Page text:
You see, there’s an advanced nuclear device somewhere in Moscow of Moscow and the authorities erroneously believe that Moses et al know where it is. Along with their covert break-in to the former heart of Soviet power, you’d be forgiven for thinking this sounds an awful lot like Mission: Impossible – Ghost Protocol, the most recent and most forgettable in the series.
However, whereas M:I is all about the dubious technology – Cruise’s Ethan Hunt is just a blank slate onto which to project a mission statement – RED 2 is all about the personalities. How they gel or spark off each other is the film’s primary delight and, as you might have guessed, selling point.
Though Willis is the de facto protagonist, the character he plays is one of the film’s least distinctive components. Willis can play the exasperated/deadpan bad-ass in his sleep – Hudson Hawk, The Fifth Element, Mercury Rising, Armageddon, The Whole Nine Yards, The Whole Ten Yards, Bandits, Hostage, Sin City, Lucky Number Slevin, Surrogates, Cop Out, The Cold Light of Day, and G.I. Joe: Retaliation, to name a few – and Frank Moses is very much in that vein.
Even so, a scene in which he lures a special ops team into a storage room and takes them out – unarmed to machine gun, grenade, etc., etc., very John McClane – or one in which Moses lies paralyzed on a couch, his eyes rolling helplessly, as Sarah cheerfully and vengefully slaps the hell out of him, both showcase the blend of action and roguish charm that’s kept him in work since he had hair.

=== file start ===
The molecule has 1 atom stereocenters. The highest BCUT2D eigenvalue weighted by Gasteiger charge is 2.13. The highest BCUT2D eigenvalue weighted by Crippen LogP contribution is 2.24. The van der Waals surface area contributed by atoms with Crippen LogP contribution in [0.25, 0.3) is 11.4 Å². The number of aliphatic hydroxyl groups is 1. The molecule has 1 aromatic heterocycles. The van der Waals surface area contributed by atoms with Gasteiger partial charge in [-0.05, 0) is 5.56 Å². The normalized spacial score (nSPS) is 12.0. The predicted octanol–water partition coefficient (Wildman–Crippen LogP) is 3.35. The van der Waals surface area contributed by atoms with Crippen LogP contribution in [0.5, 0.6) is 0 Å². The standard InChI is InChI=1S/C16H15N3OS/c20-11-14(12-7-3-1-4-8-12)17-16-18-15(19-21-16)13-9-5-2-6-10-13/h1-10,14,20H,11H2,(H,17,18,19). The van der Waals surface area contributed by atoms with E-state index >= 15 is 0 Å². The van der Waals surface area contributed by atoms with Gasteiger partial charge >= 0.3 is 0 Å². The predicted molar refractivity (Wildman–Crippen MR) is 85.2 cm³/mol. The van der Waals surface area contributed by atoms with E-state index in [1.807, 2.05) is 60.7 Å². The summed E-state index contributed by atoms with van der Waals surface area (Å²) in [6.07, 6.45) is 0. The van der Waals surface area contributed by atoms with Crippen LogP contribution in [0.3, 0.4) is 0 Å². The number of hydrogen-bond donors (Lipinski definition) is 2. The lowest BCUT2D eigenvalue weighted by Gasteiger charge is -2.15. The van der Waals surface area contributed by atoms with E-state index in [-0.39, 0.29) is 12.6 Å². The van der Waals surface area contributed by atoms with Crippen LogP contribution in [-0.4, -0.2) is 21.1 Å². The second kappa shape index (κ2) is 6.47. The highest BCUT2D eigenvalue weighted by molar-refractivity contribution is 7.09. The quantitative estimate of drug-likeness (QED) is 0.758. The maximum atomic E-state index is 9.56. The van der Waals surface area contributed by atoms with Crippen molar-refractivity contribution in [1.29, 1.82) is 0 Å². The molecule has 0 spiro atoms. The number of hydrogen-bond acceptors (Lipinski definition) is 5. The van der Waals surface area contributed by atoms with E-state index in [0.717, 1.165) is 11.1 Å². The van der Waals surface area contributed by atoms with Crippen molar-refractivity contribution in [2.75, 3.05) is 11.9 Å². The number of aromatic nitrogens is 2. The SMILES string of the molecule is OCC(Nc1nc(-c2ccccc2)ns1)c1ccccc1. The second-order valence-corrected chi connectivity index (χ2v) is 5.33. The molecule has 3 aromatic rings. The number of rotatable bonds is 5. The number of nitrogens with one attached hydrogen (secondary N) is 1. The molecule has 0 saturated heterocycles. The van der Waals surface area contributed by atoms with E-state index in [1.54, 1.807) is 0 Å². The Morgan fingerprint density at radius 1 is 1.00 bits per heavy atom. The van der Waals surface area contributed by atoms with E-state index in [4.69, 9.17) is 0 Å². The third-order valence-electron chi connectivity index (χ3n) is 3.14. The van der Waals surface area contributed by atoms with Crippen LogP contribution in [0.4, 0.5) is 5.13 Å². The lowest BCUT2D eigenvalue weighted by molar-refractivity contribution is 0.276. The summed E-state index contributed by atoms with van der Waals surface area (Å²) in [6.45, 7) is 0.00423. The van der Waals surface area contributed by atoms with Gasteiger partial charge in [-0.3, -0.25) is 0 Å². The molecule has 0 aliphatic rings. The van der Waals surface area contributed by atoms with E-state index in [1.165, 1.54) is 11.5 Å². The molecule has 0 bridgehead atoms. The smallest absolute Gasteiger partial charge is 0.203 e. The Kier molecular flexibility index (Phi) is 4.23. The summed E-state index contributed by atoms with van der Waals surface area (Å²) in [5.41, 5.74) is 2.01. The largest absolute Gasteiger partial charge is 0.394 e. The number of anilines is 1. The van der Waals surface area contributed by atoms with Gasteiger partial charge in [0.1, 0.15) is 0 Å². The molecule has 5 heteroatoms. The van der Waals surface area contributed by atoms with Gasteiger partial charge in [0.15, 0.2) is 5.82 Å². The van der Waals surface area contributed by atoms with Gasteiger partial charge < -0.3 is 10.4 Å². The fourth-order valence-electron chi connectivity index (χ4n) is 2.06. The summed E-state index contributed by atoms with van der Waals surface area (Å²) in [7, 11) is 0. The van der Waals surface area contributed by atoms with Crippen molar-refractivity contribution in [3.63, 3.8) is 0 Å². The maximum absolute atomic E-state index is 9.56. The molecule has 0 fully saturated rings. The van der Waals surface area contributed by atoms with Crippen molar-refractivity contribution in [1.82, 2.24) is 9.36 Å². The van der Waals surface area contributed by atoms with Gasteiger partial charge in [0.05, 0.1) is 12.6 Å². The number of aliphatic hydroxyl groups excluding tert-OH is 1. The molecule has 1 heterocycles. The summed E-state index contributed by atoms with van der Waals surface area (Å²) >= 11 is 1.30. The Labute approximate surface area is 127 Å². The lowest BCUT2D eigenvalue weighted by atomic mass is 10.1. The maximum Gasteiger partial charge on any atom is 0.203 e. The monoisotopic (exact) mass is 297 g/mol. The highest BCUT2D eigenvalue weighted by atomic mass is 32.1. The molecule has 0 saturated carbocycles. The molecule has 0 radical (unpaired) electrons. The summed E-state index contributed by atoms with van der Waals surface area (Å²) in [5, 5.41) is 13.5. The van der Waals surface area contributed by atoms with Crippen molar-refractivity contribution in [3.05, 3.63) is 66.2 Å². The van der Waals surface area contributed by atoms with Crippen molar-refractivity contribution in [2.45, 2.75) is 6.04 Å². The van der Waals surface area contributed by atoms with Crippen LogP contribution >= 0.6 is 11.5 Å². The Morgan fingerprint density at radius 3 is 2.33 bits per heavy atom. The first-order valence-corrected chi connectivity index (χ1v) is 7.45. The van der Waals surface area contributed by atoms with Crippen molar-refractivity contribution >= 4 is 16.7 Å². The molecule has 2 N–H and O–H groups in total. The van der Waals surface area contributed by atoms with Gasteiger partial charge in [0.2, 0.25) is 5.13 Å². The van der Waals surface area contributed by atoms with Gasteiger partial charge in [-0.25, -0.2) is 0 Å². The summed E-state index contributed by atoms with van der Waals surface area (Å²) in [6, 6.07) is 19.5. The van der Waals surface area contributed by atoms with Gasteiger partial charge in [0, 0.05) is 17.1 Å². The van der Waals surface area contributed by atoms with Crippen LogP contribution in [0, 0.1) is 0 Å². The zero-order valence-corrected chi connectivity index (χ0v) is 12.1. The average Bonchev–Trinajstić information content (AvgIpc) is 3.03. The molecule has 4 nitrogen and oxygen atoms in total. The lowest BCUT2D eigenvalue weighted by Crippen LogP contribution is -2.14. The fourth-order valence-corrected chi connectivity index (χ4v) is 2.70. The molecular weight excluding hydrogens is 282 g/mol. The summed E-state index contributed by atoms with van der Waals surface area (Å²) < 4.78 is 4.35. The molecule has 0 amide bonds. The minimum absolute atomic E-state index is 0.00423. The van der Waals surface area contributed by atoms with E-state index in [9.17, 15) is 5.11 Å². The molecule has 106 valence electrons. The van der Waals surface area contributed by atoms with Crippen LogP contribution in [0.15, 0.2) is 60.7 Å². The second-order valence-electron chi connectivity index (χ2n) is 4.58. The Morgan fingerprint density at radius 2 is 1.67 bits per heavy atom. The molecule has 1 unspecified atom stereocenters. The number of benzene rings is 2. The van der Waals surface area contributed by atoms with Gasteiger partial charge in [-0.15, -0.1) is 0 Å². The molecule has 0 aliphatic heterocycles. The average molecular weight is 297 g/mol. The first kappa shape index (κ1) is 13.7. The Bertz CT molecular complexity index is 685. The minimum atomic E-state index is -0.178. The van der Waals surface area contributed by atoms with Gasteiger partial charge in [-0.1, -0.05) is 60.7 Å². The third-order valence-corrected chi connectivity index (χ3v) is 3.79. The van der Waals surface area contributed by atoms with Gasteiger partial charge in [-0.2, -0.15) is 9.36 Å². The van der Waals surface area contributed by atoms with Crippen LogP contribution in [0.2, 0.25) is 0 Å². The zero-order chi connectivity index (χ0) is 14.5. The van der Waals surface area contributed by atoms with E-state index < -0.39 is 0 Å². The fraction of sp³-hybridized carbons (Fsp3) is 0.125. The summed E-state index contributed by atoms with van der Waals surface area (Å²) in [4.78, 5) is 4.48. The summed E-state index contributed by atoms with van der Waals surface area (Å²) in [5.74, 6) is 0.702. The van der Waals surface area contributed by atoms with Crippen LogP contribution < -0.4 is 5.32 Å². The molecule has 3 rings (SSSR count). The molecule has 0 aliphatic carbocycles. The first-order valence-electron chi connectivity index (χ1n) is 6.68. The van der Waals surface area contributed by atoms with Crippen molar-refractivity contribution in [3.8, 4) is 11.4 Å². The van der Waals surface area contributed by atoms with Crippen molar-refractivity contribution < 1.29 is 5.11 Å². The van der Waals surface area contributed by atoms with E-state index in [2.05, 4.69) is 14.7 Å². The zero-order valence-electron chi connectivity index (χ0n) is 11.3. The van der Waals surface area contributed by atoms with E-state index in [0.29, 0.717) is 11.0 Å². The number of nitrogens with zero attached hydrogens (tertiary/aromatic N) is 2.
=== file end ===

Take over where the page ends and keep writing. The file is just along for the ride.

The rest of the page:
The MVP award, though, goes to Malkovich as Boggs: of all the cast members, he’s given the least to do – probably because the writers, Jon and Erich Hoeber, realized he could pretty much take care of himself – but manages to if not steal then set the tempo for moment he’s onscreen. With his innumerable tics, flickering expressions, and shifty eyes, Malkovich fits Boggs down to a tee.
As a retired CIA agent who was secretly dosed with LSD on a daily basis for eleven years, apart from a few plot crucial moments, Boggs is more or less a comedy prop but Malkovich – who arguably played a slightly more well-balanced version of the type back in the Coen Brothers’ Burn After Reading – manages to make something of the part on the basis of sheer and simple magnetism.
Helen Mirren, too, is great as the wry, sophisticated Victoria – administering relationship advice over the phone while disposing of bodies in an acid bath, wearing an elegant evening dress.
The other Oscar-winning member of the cast, Anthony Hopkins, doesn’t initially come off quite so well: on his initial appearance, he’s expected to play manic, rambling, as the genius who’s been locked up for thirty years. Hopkins’ gravitas prevents this from ever being irritating, but it comes across as slightly “bleh”: gesticulating crazy people – been there, done that (and this isn’t exactly Brad Pitt in Twelve Monkeys).
In any case, Hopkins redeems the role after the immediate histrionics, settling down into more comfortable Hannibal Lecter territory. Love him though I do in Remains of the Day or Amistad, I feel he’s at his best when he’s allowed a malicious glint in his eye.